Road to Optimal Health and Human Longevity: Step up your SALAD and SALT game!

By Frank Forza Curreri

Consistency is king — and so SUPER SALADS are a consistent part of my Extreme Eating repertoire.

What exactly is a super salad? In ForzaFit lingo, it’s a salad consisting of at least 20+ high-qualtiy ingredients — heavy on micr0-nutrients and often packed with north of 30 ingredients (ideally you’ll be eating two Super Salads each day).

Today’s lunch exemplifies this habit of Nutritional & Age-Defying Excellence:

1:15 p.m

I went strong at Whole Foods salad bar with some organic kale, rainbow chard, spinach, onions, a rainbow radish of sorts (whose technical name escapes me at the moment), pumpkin seeds, peas, avocado and some endothelial-enhancing balsamic vinegar.

That was just a warm-up:

I topped the salad off with some REDMOND organic sea salt — my new favorite seasoning. Came across this gem of a company during a recent trip to Utah. I carry their salts and seasoning in my backpack with me pretty much everywhere I go (if you’re serious about being an Enlightened and Age-Defying Eater, I highly recommend you do the same; having an emergency stash food will protect you when you’re hungry and healthy eating options are otherwise nowhere in sight).

Redmond’s organic season salt is packed with high-quality precious spices and natural minerals such as:

REAL sea salt;





Celery seed;

Black Pepper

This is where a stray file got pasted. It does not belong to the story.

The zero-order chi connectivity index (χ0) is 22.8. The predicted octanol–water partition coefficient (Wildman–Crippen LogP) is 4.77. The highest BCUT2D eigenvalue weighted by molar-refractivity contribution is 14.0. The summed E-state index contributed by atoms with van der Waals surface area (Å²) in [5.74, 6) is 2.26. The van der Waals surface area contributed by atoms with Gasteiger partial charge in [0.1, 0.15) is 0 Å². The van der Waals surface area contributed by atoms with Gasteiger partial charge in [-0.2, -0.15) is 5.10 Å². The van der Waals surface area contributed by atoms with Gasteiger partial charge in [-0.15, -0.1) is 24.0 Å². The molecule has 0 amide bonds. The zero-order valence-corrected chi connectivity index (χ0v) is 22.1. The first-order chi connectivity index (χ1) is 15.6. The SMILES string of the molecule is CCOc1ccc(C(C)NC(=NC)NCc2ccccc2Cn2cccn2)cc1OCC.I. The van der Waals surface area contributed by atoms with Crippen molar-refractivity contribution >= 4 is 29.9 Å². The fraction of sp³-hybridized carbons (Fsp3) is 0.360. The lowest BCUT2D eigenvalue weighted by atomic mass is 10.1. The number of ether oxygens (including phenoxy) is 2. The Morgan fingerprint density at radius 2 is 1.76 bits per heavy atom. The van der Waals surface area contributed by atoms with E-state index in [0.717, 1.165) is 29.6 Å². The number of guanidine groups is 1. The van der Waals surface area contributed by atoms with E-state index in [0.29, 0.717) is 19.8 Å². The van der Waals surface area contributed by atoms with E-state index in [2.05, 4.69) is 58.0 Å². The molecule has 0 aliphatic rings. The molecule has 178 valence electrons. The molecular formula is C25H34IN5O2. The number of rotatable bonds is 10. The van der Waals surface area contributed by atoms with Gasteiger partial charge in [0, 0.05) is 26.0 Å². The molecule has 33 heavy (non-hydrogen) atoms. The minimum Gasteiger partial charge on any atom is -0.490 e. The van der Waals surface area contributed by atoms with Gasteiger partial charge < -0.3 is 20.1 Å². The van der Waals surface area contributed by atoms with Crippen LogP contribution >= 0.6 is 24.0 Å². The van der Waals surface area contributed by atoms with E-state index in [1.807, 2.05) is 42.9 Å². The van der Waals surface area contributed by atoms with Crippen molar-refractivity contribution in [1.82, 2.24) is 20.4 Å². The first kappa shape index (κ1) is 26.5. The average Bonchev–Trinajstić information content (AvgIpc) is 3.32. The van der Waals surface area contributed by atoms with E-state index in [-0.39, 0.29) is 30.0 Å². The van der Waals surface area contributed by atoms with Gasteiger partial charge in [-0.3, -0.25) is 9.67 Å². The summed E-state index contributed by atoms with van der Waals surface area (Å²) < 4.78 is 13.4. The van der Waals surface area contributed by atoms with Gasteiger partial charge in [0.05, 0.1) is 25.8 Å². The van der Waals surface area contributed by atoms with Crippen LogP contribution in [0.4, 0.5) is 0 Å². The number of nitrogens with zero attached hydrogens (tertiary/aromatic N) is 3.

Turmeric and Parsley.

I’m telling you what — topping off my salads with their Ancient Fine Sea Salt and Organic Season Salt is GAME-CHANGINGLY GOOD!

Also amazing for my health, that here I am in this blog singing their praises.

I often say, “If your salad doesn’t contain AT LEAST 20 ingredients then you’re salad-ing (sic) all wrong!” 

For awhile now I’ve been ringing the cowbell for “More Salt Please,” realizing that most of us get too little of this precious mineral and Energy Enabler. Salt, like fat, has gotten a totally BAD RAP, mainly because most salt — like the vast majority of our commercial food supply — is FAKE salt.

But your body needs lots of salt, particularly if you’re super active and athletic and regularly pushing your body to higher levels.

Generally speaking, I shoot for two tablespoons of a Himalayan or Redmond sea salt per day (but I’m only 141 pounds, so some of you might require even more). Here in the Vegas summertime heat, where temps often hit 106, 110 or 115 degrees, I pretty much put sea salt on everything I eat, with the exception of breakfast.

It’s possible, in the future, that I’ll consume even more salt for optimal performance, energy flow and cell signaling. In recent weeks I’ve listened to several podcasts featuring Dr. James DiNicolantonio, who is probably the most passionate person you’re ever going to meet on the topics of salt and fat, and how both for decades have been wrongly demonized — to the detriment of Americans’ health.

Video of Dr. Joseph Mercola interviewing Dr. DiNicolantonio:

In the coming weeks I intend to read Dr. DiNicolantonio’s book,

The Salt Fix: Why the Experts Got It All Wrong and How Eating More Might Save Your Life,”

Those interested can find the book here:

COMMONLY ASKED QUESTION: “Frankie, do you put Olive Oil on your salad? Do you consider olive oil to be healthy?”

First, let me say that I have tremendous respect for both Drs. Mercola, DiNicolantonio and someone like Dr. Eric Berg. I’ve learned a lot from all three and consider them to be honest and expert at their crafts.

However, while I agree with them that FAT can be a fantastic fuel, I disagree with them on olive oil. Much like Dr. Caldwell Esselstyn and Dr. Michael Greger, I believe that regular salad eaters might happen to be healthier IN SPITE OF olive oil, not because of olive oil.